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Composite Compositions

Musician blends many styles with traditional African sounds.


A positive side effect of the recent explosion of interest in African music has been the educational trickle-down. Music fans have become enlightened to the riches of African culture as well as the continent's legacy of strife. Many well-known African musicians now making a name on the world stage, including a Ugandan who goes by the name of Samite, have fled their native countries during times of civil war.

Samite, who comes to Ventura this week to perform in schools and also in an official concert at the Church of Religious Science on Saturday, became a refugee 16 years ago, fleeing his war-torn country. He relocated to Kenya for five years, and then to the far-flung outpost of Ithaca, N.Y., where he has been based for 11 years.

In that time, his reputation has flourished, slowly and surely. He has three albums out in the States, including last year's Silina Musango (Xenophile), the popularity of which helped secure a record deal with the Windham Hill label. He has already become an integral member of the Windham Hill family, providing tracks for a compilation and singing on the new album by Will Ackerman. Soon, he will be recording his own album.

"The music I do right now is a

composite," he said in a phone interview from New York. "I've been exposed to every kind of music. Growing up, I was exposed to traditional music from day one, through my grandfather. As I grew older, I was also exposed to Western music, from Motown to everything else. . . . I think that's one of the reasons my music is accessible to a lot of people. It covers a lot of areas.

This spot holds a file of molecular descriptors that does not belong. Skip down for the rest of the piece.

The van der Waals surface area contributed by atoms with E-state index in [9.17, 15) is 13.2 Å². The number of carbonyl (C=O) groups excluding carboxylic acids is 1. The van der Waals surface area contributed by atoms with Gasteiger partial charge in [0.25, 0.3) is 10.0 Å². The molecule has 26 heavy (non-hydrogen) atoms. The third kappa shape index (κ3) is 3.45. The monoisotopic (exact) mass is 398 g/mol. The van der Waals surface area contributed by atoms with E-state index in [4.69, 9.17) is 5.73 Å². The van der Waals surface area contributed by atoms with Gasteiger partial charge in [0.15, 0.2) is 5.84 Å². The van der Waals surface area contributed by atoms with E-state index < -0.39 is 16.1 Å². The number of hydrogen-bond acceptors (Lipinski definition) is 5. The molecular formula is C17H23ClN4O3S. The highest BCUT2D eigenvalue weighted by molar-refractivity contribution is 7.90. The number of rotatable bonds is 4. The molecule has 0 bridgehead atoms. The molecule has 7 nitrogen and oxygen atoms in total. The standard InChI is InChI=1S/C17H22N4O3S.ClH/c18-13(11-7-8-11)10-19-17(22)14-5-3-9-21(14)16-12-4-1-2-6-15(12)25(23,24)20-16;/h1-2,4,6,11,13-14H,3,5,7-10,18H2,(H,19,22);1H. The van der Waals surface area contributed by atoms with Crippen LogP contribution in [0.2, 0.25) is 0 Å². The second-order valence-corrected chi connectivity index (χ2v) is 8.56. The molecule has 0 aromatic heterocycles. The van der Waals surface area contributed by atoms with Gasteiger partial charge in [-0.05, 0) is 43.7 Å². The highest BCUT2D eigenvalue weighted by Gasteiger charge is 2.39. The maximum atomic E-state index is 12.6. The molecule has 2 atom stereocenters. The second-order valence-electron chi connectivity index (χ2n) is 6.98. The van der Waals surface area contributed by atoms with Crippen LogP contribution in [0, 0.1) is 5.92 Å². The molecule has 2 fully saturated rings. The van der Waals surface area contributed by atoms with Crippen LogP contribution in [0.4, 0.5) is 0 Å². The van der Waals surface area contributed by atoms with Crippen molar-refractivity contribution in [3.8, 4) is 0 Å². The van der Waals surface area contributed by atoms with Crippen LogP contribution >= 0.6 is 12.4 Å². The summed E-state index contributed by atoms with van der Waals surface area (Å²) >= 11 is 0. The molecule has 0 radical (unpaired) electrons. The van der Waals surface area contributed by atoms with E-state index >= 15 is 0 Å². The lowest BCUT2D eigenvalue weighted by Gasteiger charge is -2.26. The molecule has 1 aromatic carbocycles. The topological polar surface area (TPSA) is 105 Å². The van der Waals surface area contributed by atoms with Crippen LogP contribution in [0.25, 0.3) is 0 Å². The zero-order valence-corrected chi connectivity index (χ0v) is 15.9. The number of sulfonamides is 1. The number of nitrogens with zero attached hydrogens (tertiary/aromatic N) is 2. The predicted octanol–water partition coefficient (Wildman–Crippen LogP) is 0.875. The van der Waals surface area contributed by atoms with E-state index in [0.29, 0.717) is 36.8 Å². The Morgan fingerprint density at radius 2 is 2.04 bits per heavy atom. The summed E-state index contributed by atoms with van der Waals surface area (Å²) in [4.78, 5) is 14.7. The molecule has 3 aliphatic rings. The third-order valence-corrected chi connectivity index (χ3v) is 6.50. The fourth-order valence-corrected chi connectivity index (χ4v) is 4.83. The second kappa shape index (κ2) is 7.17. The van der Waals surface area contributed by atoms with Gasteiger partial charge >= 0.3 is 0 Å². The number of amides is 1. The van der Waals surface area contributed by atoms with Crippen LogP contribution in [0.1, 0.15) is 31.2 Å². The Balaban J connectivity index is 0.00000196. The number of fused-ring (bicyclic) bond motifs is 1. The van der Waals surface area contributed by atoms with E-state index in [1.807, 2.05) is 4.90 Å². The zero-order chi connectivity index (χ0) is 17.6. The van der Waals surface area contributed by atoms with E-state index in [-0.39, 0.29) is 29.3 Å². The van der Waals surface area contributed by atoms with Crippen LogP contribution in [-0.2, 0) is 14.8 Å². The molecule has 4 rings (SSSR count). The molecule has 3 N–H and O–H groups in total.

"But the most important thing that has been pulling it has been traditional Ugandan rhythms. And then, of course, there are the rhythms I picked up when I was a refugee in Kenya."

The farther from home Samite got, the more he became rooted in Ugandan tradition.

He began to focus more on traditional instruments, including the kalimba, marimba, and the Kenyan stringed instrument called the litungu, as well as various flutes. The timing was good, in that "world music" was, by the early '90s, starting to command its own category in the music industry.

Samite also gained deeper insight into his own heritage, as both a Ugandan and a refugee, through his involvement in a new PBS documentary called "Song of the Refugee." The film, which focuses on the artist, will screen at the Oak Grove Pavilion in Ojai on Thursday, followed by a discussion with Samite.

Samite remembers the genesis of the documentary, in which he travels to countries--Liberia, Rwanda, the Ivory Coast and Uganda--where struggles have led to the creation of refugee camps for large numbers of displaced people.

Inspired by the experience, Samite has formed a foundation called "Music for Global Harmony," with the goal of taking music to people who are suffering.


Samite performs at 8 p.m. Saturday at the Church of Religious Science, 101 S. Laurel St., Ventura. Tickets are $15 in advance, $18 at the door; 650-9688.

The documentary "Song of the Refugee, A Journey Home," 7 p.m. Nov. 19, Oak Grove Pavilion, 220 W. Lomita Ave., Ojai. Free, by reservation only; 646-8907.

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